Sunday, August 20, 2017

Retirement Mass Homily of Fr. Raymond Suriani—St. Pius X Church, August 20, 2017

(Left to Right) Fr. Najim, Bishop Tobin, Me, Deacon Fran, Deacon Costa

Elaine Laurenzo and I after the Mass 

[For the audio version of this homily, click here: Retirement Mass Homily]

I want to begin by publicly thanking Bishop Tobin for being here with us today.  Bishop, it means a lot to me to have you present for this celebration.

You know, Bishop Tobin did not send me to St. Pius, Bishop Gelineau did back in 1988.  But Bishop Tobin allowed me to remain here as pastor longer than many bishops would have, and he even gave me the option of staying here after my “retirement,” which I am deeply grateful for.  And all of this after my Green Bay Packers beat his Pittsburgh Steelers in the Super Bowl!

Wow!  That’s incredible!

If I had been in his shoes, I would have sent me to Siberia—immediately!

It just shows that he’s a much better man than I am.

I also want to thank Fr. Najim for being the driving force behind this day and this celebration.  When he first proposed the idea, I said I wouldn’t object to having “a little something” in my honor.  Well now I know that, even though we agree on matters of faith and morals, we have different definitions of the word “little”!

But I am grateful to him—especially since we’re raising money here for our school, which has always been near and dear to my heart.

Finally, I want to thank the members of the committee who did all the work behind the scenes, and anyone else who helped in any way, like the choir and Knights.  I don’t know who you all are—but God knows.  May he reward you for your charity and kindness.

A couple of weeks ago, I watched an old video: a video that I had taped off the local cable channel back in 1990, less than 2 years after I had come to St. Pius.  It was a video of that year’s Mt. Carmel procession.  It brought back a lot of great memories.

And, as I watched it, I realized how much has changed since then in Westerly and in the world—even in terms of the hairstyles!  Most of the younger girls who were there had that 80s “big hair” look; the younger guys had their “mullets.”  I had a black beard and dark hair—and, of course, a lot more of it!

But most of all I noticed the number of people—the large number of people—who marched that day and who are no longer with us—starting with my mom and Fr. Najim’s mom—who walked together and who prayed the Rosary together in that procession.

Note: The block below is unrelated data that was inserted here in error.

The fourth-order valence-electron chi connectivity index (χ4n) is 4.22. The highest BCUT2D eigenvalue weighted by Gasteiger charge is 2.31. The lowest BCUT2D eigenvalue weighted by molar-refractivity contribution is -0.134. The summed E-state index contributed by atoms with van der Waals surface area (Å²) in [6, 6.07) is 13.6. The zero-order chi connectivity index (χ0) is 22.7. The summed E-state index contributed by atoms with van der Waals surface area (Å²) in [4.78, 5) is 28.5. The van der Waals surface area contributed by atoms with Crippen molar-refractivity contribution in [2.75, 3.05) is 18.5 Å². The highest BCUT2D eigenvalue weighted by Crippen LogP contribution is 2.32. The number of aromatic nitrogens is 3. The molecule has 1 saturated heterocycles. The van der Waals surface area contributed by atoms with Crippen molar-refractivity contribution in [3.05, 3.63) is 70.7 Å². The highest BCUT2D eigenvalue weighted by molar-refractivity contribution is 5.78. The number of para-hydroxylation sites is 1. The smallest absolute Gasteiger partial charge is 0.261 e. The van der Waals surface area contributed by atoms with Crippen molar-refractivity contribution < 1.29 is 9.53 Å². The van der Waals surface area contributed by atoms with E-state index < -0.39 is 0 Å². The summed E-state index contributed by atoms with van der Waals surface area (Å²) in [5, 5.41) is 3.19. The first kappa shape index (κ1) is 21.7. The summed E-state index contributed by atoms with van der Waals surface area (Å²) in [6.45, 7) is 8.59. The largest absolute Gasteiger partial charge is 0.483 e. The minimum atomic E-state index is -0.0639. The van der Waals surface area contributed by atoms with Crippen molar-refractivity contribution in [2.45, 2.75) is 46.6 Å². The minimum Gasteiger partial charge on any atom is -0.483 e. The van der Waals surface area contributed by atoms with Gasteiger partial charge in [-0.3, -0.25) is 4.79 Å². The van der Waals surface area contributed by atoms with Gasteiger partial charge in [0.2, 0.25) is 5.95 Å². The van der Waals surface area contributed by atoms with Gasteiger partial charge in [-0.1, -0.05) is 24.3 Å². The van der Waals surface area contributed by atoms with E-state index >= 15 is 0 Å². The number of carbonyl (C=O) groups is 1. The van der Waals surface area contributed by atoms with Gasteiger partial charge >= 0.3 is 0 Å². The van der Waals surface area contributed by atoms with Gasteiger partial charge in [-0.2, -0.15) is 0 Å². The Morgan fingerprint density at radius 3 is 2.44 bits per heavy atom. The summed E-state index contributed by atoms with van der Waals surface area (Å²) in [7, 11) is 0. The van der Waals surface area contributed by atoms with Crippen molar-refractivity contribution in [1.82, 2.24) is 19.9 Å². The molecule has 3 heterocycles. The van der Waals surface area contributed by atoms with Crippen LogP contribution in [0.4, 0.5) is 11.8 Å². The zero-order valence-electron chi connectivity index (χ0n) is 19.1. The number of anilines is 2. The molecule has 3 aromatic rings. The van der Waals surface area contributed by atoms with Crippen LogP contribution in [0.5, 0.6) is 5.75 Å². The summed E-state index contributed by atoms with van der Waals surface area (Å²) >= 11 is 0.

I had forgotten that.  It was probably the last event of that type that my mother ever participated in.  She died of cancer on October 1st of that year.

It’s my prayer that she and Mrs. Naj are now marching together in another place, along with Fr. Dean Perri’s dad and all the others in that video who have since gone home to the Lord.

A lot has changed since September of 1988, when I moved into the house at 44 Elm St. and became the assistant pastor of St. Pius X Church under Fr. Joseph Besse.

But some things have NOT changed—and for these I praise God; for these I am especially grateful today.

One thing that has not changed is that St. Pius X Parish is still a “spiritual powerhouse”—to coin an expression from Bishop Tobin.  Those words of today’s first reading, “my house shall be a house of prayer for all peoples” apply in a special way to this place.  There are many people in this parish (and in this community) who have the faith and perseverance of the Canaanite woman in today’s gospel.  I noticed that when I first came to Westerly.  I also noticed that there’s a cultural support to the faith here that you don’t find in too many places.  I am still amazed, for example, at how many people drive by this church every day and make the sign of the cross on their foreheads.  I see it all the time.  You don’t observe that kind of behavior in most other towns.  Even many of the “unchurched” and disconnected people here often have a remnant of the faith that they cling to—even if it’s just a brown scapular that they received at a Mt. Carmel procession one year and now have hanging on the rear view mirror of their car.

I gave a retreat on spiritual fatherhood recently to the seminarians of the Diocese of Springfield, and in one of the talks I made note of the fact that every parish has its “core”.  The core is made up of those people who really love God and the Church and who want to be nourished with the truth of the gospel.  They’re hungry for it.  Every parish has a core, but not every parish has a core as large and as diverse as this one has.

And it’s been that way for a long time.

That hasn’t changed.